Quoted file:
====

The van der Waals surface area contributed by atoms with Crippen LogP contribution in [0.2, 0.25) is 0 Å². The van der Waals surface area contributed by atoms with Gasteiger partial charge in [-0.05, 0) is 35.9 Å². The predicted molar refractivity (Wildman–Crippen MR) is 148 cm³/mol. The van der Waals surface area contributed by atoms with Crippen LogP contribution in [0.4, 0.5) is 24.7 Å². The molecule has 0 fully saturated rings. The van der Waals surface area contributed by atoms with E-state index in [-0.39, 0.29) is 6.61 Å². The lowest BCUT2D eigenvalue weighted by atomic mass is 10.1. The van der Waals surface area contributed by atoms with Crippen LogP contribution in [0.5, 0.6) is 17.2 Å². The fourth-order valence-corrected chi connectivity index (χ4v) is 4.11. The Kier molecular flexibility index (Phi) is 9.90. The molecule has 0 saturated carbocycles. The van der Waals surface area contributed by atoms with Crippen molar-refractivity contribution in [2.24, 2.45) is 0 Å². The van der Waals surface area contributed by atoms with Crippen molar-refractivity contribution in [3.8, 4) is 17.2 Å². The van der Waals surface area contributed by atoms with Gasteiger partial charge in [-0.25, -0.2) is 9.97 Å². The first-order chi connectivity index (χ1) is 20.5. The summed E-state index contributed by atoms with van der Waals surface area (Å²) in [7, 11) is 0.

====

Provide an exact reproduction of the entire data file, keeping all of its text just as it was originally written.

The van der Waals surface area contributed by atoms with Crippen LogP contribution in [0.2, 0.25) is 0 Å². The van der Waals surface area contributed by atoms with Gasteiger partial charge in [-0.05, 0) is 35.9 Å². The predicted molar refractivity (Wildman–Crippen MR) is 148 cm³/mol. The van der Waals surface area contributed by atoms with Crippen LogP contribution in [0.4, 0.5) is 24.7 Å². The molecule has 0 fully saturated rings. The van der Waals surface area contributed by atoms with E-state index in [-0.39, 0.29) is 6.61 Å². The lowest BCUT2D eigenvalue weighted by atomic mass is 10.1. The van der Waals surface area contributed by atoms with Crippen LogP contribution in [0.5, 0.6) is 17.2 Å². The fourth-order valence-corrected chi connectivity index (χ4v) is 4.11. The Kier molecular flexibility index (Phi) is 9.90. The molecule has 0 saturated carbocycles. The van der Waals surface area contributed by atoms with Crippen molar-refractivity contribution in [2.24, 2.45) is 0 Å². The van der Waals surface area contributed by atoms with Crippen molar-refractivity contribution in [3.8, 4) is 17.2 Å². The van der Waals surface area contributed by atoms with Gasteiger partial charge in [-0.25, -0.2) is 9.97 Å². The first-order chi connectivity index (χ1) is 20.5. The summed E-state index contributed by atoms with van der Waals surface area (Å²) in [7, 11) is 0.